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Dolly Parton’s Smoky Mountain Christmas Carol: Happy slappy

by | Nov 29, 2021 | Review | 0 comments

Christmas Present (Andrew Wheeler) counsels Scrooge (David Adams). (Photo: Moonrider Productions)

Act 1 is weird. Technically, it’s slick, but it’s so aggressively entertaining and relentlessly uplifting that, watching it, I started to feel like I was on a ride in Disneyland — or maybe Dollywood. Are those real people on the stage or are they robots?

In Charles Dickens’s telling, A Christmas Carol is scary: it’s a ghost story. But, in Dolly Parton’s Smoky Mountain Christmas Carol, which is set in Jefferson County, East Tennessee in 1936, there’s little room for genuine darkness — and the adaptation is often flat as a result.

Marley doesn’t appear ghoulishly in Scrooge’s doorknocker, for instance, and, when he does show up, Marley an Irish song-and-dance man. In flashback scenes, the script refers to him as Old Man Marley, but, in this production at least, he’s as energetic as Jiminy Cricket. And, when the Ghost of Christmas Yet To Come shows Scrooge the aftermath of his own death, we don’t see the bleakness of impoverished women squabbling over Scrooge’s bedclothes, we see the town erupting in a hootenanny.

The breathlessness of director Bobby Garcia’s production exacerbates the sense of emotional impenetrability. Playing Scrooge, David Adams yells all through Act 1.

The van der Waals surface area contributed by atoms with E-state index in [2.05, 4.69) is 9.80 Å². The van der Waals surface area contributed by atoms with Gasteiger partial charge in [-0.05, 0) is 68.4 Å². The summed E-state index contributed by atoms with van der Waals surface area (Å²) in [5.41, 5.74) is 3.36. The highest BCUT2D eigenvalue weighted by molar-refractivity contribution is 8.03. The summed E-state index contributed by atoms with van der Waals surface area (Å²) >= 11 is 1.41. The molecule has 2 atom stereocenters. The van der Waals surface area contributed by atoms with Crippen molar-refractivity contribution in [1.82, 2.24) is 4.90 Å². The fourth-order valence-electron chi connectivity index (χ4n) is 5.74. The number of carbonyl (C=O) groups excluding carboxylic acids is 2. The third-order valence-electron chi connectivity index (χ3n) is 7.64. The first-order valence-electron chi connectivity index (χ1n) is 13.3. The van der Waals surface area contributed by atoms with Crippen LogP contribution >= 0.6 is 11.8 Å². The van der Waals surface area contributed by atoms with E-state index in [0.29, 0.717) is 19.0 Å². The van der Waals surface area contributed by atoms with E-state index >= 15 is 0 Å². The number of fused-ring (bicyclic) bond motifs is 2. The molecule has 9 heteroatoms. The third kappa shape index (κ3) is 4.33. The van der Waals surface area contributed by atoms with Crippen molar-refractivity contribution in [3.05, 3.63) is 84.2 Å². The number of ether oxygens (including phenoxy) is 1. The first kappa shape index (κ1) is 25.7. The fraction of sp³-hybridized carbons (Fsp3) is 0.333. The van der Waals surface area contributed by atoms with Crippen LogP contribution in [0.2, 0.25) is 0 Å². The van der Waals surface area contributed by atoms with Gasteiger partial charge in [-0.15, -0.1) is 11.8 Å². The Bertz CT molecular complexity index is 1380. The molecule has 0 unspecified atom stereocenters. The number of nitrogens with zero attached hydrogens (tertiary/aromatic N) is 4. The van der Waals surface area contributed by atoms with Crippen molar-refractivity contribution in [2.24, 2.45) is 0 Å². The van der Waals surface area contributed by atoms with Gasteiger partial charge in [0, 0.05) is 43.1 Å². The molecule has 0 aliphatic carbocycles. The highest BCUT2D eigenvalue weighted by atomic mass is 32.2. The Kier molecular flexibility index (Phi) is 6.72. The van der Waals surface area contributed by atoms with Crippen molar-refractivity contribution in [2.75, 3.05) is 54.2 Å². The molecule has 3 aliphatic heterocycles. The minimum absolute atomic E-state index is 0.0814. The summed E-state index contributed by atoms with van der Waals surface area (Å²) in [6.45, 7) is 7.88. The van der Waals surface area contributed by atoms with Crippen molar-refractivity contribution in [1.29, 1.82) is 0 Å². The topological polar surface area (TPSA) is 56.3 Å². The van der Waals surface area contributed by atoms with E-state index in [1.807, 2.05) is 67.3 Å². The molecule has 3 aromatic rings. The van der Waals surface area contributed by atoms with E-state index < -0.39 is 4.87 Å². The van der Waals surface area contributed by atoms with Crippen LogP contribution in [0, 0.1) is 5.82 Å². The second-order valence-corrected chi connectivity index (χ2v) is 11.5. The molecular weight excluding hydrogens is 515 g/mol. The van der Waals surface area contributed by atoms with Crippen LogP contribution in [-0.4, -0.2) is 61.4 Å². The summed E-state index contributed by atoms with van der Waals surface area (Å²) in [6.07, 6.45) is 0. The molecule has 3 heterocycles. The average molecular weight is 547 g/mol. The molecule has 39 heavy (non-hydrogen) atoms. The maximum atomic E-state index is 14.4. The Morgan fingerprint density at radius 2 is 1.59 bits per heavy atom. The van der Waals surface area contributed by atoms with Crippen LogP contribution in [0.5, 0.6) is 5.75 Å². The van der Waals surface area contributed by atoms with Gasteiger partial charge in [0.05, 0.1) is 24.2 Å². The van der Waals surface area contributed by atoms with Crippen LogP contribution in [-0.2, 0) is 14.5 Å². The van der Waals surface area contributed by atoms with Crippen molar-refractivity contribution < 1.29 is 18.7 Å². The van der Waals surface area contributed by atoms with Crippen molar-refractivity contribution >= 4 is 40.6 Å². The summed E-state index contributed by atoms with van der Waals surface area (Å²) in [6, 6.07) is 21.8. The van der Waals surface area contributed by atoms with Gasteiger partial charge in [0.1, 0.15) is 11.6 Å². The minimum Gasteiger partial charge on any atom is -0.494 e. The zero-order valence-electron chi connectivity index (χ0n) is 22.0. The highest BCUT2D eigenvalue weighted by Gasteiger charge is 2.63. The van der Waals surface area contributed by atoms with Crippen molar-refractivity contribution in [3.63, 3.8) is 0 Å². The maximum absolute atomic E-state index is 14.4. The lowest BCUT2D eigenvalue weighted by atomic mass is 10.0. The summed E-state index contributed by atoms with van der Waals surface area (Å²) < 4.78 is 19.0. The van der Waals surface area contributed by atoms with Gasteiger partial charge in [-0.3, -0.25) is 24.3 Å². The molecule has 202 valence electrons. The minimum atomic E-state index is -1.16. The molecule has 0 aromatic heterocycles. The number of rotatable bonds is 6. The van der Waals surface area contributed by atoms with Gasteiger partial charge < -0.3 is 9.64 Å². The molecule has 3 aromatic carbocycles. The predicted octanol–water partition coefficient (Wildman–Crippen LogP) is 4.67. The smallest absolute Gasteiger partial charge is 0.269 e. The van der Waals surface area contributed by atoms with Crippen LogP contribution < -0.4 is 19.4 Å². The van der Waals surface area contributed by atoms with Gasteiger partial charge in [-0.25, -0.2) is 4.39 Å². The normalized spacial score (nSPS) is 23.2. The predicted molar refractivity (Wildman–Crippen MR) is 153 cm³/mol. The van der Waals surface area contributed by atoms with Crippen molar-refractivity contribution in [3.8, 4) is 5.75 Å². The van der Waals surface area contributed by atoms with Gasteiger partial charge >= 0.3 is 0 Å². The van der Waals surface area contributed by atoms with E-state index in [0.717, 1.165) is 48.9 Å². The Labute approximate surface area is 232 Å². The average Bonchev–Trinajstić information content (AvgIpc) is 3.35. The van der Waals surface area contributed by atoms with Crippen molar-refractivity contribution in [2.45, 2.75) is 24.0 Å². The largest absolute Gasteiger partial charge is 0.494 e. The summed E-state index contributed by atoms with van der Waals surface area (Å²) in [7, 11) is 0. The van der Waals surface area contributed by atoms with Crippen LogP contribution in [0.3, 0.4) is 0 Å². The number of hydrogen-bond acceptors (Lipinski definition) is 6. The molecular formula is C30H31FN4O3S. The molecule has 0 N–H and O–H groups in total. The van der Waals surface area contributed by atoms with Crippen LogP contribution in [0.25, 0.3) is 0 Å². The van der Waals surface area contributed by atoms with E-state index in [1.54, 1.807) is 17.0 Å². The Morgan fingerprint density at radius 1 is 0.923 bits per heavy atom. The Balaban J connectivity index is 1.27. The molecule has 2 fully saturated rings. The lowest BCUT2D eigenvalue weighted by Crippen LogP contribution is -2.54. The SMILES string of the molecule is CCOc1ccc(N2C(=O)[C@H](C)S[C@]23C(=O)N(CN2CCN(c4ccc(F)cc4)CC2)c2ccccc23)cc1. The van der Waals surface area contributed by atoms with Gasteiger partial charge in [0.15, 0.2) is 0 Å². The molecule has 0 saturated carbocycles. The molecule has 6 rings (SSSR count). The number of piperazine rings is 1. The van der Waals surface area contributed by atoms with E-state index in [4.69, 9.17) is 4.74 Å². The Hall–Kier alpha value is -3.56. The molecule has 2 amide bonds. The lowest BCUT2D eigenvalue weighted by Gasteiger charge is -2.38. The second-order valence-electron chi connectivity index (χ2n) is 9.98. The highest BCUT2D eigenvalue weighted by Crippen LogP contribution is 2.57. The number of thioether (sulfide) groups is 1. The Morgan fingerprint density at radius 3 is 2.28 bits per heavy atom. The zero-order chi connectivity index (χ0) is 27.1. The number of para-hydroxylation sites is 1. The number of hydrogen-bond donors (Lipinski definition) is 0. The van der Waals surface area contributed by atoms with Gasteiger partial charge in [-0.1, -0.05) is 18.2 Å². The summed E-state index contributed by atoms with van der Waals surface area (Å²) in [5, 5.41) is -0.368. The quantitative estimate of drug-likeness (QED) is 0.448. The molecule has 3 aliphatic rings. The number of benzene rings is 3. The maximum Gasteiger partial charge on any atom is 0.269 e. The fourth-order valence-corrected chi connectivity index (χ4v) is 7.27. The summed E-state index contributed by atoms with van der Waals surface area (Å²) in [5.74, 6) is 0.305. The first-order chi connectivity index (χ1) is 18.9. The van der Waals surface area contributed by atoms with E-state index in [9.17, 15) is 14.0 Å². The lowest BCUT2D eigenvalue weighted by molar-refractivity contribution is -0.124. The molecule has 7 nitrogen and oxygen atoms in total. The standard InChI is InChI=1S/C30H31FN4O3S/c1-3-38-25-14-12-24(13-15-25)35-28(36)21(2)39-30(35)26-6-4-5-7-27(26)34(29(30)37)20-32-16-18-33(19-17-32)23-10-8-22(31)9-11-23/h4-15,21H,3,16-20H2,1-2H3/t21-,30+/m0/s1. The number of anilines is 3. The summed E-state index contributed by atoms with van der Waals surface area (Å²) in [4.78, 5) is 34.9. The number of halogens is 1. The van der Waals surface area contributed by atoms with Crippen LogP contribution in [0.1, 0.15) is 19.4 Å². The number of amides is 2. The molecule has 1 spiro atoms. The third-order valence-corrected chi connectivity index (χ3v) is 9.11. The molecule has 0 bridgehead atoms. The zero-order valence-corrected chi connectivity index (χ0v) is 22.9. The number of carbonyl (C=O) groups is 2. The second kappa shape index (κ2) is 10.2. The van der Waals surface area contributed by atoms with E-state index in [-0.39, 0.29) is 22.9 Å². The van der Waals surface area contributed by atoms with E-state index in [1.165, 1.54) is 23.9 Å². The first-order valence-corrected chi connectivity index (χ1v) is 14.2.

But … there’s lots to like and the source material is so strong that, even in this adaptation, eventually, it’s moving.

There’s no dismissing Parton’s songs. Sung with open-throated abandon by Chelsea Rose, “Appalachian Snowfall” is a sweeping ballad and “Three Candles” (sung here in sweet harmony by Synthia Yusuf as Scrooge’s sister and Jonathan Winsby as the young Scrooge) is memorably tender.

As they do with the songs, this cast carries off Julio Fuentes’s propulsive — and tricky — choreography with a remarkably consistent level of skill. And Shizuka Kai’s set, with its little locomotive running across the top of the proscenium and traveling backwards when time reverses, is wittily evocative.

Andrew Wheeler’s performance as The Ghost of Christmas Present is bizarrely compelling. When he first appears dressed by costumer Carmen Alatorre as a coal miner, this ghost lurches around like a zombie getting acquainted with his limbs. (I don’t know exactly what’s going on there, but I dig it.) And the ghost’s growling but measured vocal delivery captures some of the threat that’s absent elsewhere: when he warns Ebenezer, “You are rubbin’ me against the grain”, you can’t help but pay attention.

Although I question some of the artistic choices of the adaptation and interpretation, the whole cast is talented and committed. Charlie Gallant, who plays Marley, also becomes Tiny Tim’s loving father, Bob Cratchit. Gallant brings such palpable affection to his character’s relationship with his son — and such credibility to his grief when, in a vision of a possible future, Tim has died — that, witnessing it, I was sucking back sobs.

Dolly Parton’s Smoky Mountain Christmas Carol finds itself in Act 2, just in time for its hero’s redemption.

DOLLY PARTON’S SMOKY MOUNTAIN CHRISTMAS CAROL Based on A Christmas Carol by Charles Dickens, adapted by David H. Bell, Paul T. Couch and Curt Wollan. Book by David H. Bell. Music and lyrics by Dolly Parton. Directed by Bobby Garcia. An Arts Club Production at the Stanley Industrial Alliance Stage until January 2. Tickets


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